Latest research from High Fliers shows that consulting is now the second most popular target career destination amongst undergraduates. That’s not to say they all get there, but amongst those interviewed (all final year undergrads, in the months leading up to graduation) it came in, behind marketing only, as the second most sought-after graduate career.
It is fair to say that this statistic surprised me. Whilst final year students appear to be cottoning on the opportunities on offer, it is rarely an ambition which is expressed (or even understood) by those at the start of their university career, let alone before that point. And in a careers landscape in which a relevant internship is increasingly necessary to secure graduate scheme employment, the worry is that knowledge of this diverse job area may be arriving a little too late for some. So what should we, as advisers or teachers, be telling them about this vast career area and the skills that are needed to excel within it? And where should we be pointing them for more information?
What do consultants do?
It is a tricky career area to get your head around as there is no ‘normal’. The huge range of specialisms covered and the number of professional sectors that are intersected means it can be hard to describe a typical scenario. But put simply, a consultant is someone who provides expert advice to other professionals. They help organisations to solve problems, maximise growth and performance, and create value. The benefit to the organisations that they work for (‘the client’) is that this advice is objective – consultants bring a fresh pair of eyes to a problem along with significant industry expertise, and that they can be a cheaper and more efficient alternative to hiring permanent members of staff. Its best known format, management consultancy, covers a range of skills from business analysis, to project management, to e-business and will operate across a wide range of service areas such as strategy, operations, finance, HR, marketing and IT.
What skills do consultants need?
As consultants work frequently from the client site, they will need to be both adaptable but also skilled communicators. Relations between the client and the consultants may at times be strained so they need to be able to work effectively and appropriately in these conditions. They need to be analytical and natural problem solvers – people who seek to make improvements rather than accept the status quo. They need to be able to present and ‘sell’ their solutions to the client whilst being mindful of the parameters of the business they are working within. Finally, consultants need to have an astute sense of commercial awareness. They should be aware of the factors, however small, which affects the client’s business potential so that they can help place them favourable amongst their competitors.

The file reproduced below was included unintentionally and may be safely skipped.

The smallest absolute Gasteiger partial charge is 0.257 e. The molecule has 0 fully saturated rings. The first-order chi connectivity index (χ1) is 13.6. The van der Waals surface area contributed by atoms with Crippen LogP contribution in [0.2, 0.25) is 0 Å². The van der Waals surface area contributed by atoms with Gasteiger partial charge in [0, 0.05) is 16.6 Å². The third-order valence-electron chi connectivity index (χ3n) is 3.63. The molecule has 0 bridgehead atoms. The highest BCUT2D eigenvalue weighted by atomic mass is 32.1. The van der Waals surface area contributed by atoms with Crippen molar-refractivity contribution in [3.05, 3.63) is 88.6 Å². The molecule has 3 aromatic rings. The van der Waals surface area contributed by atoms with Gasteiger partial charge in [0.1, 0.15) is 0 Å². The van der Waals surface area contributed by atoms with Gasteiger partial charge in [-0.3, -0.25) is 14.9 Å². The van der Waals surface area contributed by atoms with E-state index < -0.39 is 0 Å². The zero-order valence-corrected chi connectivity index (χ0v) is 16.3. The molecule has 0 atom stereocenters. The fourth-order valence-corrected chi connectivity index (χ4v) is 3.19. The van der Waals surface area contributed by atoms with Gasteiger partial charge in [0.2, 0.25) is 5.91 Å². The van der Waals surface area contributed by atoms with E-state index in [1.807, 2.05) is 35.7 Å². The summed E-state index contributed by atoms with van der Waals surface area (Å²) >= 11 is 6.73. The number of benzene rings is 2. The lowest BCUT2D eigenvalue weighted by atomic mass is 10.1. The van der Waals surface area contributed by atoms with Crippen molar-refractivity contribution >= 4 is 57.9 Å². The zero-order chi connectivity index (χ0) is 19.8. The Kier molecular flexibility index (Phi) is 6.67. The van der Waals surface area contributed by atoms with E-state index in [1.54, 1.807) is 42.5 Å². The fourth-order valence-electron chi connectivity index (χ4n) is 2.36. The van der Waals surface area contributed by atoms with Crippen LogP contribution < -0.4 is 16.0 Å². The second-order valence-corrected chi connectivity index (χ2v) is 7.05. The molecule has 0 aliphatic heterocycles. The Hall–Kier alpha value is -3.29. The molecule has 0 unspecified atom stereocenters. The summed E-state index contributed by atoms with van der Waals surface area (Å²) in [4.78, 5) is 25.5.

How do people get into consulting?
It is a career area that offers great opportunities for graduates and experienced professionals alike. Many of the larger organisations will offer graduate training schemes, most commonly to applicants with a 2.1 or above (degree subject is not usually specified, although these positions attract a large range of graduates from business/management backgrounds). The training will give them key business exposure whilst also allowing them to gain professional qualifications. The TARGET jobs employers hub provides a list of graduate employers within management consulting. However, a great many people become consultants at a later stage in their career, after they have gained expertise in a particular industry area. Their specific industry insider knowledge will be valuable to consulting firms, so it is not always a first career destination.
What is the outlook for opportunities?
The management consulting industry has remained fairly stable through the economic crisis, however there has been varying degrees of stability within the different industry sectors that it covers. With the economy picking up, the outlook is rosy. The MCA (Management Consultancies Association) recently revealed that the UK sector increased by 8% over 2013 – its fastest rate since 2007 – and this year is set to be even better. For those who wish to work overseas, rapidly developing areas such as North Africa and the Middle East are also providing an abundance of opportunities (don’t forget that management consultants may be required to work overseas even if they are employed by a UK-based company). And if you need flexibility in your work life there is also the option for short term contract work (‘contracting’) to consider.
Where can people find out more?
Both TARGET Jobs and prospects.ac.uk provide useful information on this career area, aimed at recent graduates/undergraduates. It includes tips for the recruitment processes at various top consultancies and information on where to look for job opportunities. Additionally, the website www.top-consultant.com provides a really useful forum for people who are considering starting a career in this area.